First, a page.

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Add an internal CSS stylesheet to an HTML or XHTML document

Tested with:

Chrome (9, 10, 11, 12, 13, 14)
Firefox (1.0, 1.5, 2.0, 3.0, 3.5, 3.6, 4, 5, 6, 7, 11)
IE (6, 7, 8, 9)
Opera (8, 9, 10, 11)
Safari (4, 5)


To add an internal CSS stylesheet to an HTML or XHTML document


Suppose you are developing a website where each page has deliberately been given a radically different style, to the extent that each one requires a separate stylesheet. Since duplication is not an issue you have chosen to implement these as internal stylesheets, meaning that they are embedded within and downloaded as part of the pages to which they refer.


An internal stylesheet can be added to a document by embedding it within an HTML or XHTML style element. This should have a content type of ‘text/css’ and should be placed within the head of the document:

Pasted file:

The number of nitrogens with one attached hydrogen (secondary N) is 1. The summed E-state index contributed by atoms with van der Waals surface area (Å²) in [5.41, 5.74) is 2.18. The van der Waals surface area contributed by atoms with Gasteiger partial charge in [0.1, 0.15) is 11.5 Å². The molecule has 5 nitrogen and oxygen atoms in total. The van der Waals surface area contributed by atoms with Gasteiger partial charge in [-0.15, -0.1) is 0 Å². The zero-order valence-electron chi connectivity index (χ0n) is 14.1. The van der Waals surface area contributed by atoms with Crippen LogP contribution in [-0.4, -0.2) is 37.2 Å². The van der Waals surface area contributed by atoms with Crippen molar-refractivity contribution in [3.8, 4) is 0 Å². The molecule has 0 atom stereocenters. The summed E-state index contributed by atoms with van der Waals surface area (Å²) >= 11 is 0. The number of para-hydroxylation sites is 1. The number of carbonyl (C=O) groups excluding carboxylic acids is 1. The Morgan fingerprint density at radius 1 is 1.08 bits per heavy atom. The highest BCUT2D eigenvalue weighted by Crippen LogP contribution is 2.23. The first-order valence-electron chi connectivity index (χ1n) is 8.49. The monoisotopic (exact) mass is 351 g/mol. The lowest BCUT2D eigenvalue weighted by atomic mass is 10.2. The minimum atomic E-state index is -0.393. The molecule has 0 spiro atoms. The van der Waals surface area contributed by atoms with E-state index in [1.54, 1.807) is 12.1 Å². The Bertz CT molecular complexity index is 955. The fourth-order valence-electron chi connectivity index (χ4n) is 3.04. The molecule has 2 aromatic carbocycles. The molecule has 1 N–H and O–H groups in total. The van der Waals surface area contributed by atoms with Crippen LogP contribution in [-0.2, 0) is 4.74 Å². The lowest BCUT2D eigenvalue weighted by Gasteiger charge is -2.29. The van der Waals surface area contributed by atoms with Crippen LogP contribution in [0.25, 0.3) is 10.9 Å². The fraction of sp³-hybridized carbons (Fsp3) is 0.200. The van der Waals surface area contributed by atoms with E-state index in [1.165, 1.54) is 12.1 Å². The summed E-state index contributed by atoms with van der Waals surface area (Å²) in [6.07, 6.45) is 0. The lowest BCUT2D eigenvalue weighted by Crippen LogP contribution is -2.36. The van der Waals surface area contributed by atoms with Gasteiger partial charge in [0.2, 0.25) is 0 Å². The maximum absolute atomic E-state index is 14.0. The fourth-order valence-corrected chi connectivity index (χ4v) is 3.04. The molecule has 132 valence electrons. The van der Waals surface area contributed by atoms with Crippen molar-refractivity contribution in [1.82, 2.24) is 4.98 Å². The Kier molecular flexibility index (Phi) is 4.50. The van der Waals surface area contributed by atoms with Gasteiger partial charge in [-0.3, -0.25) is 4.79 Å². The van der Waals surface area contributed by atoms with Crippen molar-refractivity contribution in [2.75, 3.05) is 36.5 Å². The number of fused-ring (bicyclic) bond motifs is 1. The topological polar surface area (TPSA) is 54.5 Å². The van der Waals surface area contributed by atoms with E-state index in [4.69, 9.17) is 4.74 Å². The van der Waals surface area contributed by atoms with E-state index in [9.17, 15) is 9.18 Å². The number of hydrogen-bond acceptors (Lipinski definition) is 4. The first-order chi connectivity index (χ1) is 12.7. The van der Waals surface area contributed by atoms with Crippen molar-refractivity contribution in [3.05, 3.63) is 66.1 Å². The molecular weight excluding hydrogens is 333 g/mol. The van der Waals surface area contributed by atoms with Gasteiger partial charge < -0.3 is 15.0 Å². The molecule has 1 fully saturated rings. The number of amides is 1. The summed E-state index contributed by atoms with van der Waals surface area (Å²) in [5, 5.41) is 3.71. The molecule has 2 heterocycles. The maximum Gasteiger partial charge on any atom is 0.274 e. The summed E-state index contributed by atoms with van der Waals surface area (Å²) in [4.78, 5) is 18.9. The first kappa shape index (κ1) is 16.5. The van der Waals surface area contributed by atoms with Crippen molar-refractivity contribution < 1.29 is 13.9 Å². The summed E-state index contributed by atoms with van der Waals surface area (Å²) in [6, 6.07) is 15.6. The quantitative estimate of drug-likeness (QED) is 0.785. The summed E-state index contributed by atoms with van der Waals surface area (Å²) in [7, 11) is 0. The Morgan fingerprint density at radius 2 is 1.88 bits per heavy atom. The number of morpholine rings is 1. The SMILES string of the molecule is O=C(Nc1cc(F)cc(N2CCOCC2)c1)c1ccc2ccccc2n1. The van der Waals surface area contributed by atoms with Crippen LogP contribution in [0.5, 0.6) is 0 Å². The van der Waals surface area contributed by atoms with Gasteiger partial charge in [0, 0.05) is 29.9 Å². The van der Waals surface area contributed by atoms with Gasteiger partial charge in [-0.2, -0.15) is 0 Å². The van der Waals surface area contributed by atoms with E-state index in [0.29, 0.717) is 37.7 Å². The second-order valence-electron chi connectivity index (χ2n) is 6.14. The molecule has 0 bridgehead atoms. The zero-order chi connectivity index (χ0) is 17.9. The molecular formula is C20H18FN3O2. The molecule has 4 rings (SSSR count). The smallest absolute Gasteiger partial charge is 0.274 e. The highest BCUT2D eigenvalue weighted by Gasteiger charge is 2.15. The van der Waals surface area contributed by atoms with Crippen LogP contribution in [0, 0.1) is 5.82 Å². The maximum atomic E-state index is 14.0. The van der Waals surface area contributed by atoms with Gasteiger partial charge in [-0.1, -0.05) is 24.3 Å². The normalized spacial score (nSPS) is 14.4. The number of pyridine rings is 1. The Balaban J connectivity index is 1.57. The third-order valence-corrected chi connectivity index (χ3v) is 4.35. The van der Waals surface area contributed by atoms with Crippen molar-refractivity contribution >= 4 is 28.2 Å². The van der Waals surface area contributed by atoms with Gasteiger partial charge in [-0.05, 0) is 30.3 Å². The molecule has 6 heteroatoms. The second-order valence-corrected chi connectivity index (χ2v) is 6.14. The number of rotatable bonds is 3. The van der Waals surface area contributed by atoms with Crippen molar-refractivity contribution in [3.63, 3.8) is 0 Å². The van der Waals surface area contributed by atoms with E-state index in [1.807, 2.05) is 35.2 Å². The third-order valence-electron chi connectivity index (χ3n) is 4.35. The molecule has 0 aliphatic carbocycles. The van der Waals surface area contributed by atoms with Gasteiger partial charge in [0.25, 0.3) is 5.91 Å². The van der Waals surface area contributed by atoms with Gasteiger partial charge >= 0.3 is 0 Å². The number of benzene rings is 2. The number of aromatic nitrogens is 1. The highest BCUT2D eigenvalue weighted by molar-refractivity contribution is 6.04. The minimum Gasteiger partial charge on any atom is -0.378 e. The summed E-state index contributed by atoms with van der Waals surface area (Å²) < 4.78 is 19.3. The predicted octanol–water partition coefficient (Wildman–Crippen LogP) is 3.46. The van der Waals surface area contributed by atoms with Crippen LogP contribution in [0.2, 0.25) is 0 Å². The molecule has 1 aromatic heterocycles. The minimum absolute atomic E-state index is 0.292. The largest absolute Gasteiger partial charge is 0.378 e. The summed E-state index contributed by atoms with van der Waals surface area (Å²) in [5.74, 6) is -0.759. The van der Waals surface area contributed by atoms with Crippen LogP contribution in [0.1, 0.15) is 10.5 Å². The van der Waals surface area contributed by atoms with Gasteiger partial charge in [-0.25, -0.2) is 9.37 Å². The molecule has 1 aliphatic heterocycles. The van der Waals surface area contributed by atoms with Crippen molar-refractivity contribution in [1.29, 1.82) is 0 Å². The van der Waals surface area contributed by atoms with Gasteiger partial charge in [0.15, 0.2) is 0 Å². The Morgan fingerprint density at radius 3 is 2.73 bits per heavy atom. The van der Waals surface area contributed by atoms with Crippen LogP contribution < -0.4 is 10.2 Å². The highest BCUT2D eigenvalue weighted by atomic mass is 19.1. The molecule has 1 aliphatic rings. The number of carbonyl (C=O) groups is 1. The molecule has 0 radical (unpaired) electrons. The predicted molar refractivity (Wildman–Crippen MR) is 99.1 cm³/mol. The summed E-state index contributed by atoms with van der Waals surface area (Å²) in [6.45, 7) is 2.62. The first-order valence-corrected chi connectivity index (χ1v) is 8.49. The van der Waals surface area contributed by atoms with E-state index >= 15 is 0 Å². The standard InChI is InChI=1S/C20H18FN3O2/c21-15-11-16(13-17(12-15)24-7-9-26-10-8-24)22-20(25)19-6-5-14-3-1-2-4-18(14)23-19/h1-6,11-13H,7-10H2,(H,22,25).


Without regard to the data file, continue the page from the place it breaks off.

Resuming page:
<meta http-equiv="Content-Type" content="text/html; charset=UTF-8">
<title>My Homepage</title>
<style type="text/css">
body { font: 12pt normal serif; }

The example above is written as HTML, but the syntax used for the style element is equally acceptable as HTML or XHTML.

This form of the style element, with a required type attribute and CDATA content, was first standardised in HTML version 4. It had previously appeared with unspecified attribute syntax and CDATA content in HTML version 3.2, and with differing syntax and PCDATA content in the draft specification for HTML version 3.0. The syntax adopted by HTML version 4 is also described in early versions of the CSS specification.

On this basis, it would be reasonable to expect that:


Enclosing the stylesheet within an SGML comment

As noted above, very old browsers that do not recognise the style element are likely to render an internal stylesheet as part of the document text. To avoid this, CSS allows the stylesheet to be enclosed within SGML comment delimeters:

<style type="text/css">
body { font: 12pt normal serif; }

The expected behaviour is as follows:

Use of this technique was commonplace when CSS was first introduced, and it was considered essential for websites that needed to render well in a wide variety of browsers. On contemporary websites it is becoming increasingly rare, however there is no particular reason to avoid it if you wish to design defensively.

See also

Further reading

Tags: css | html | xhtml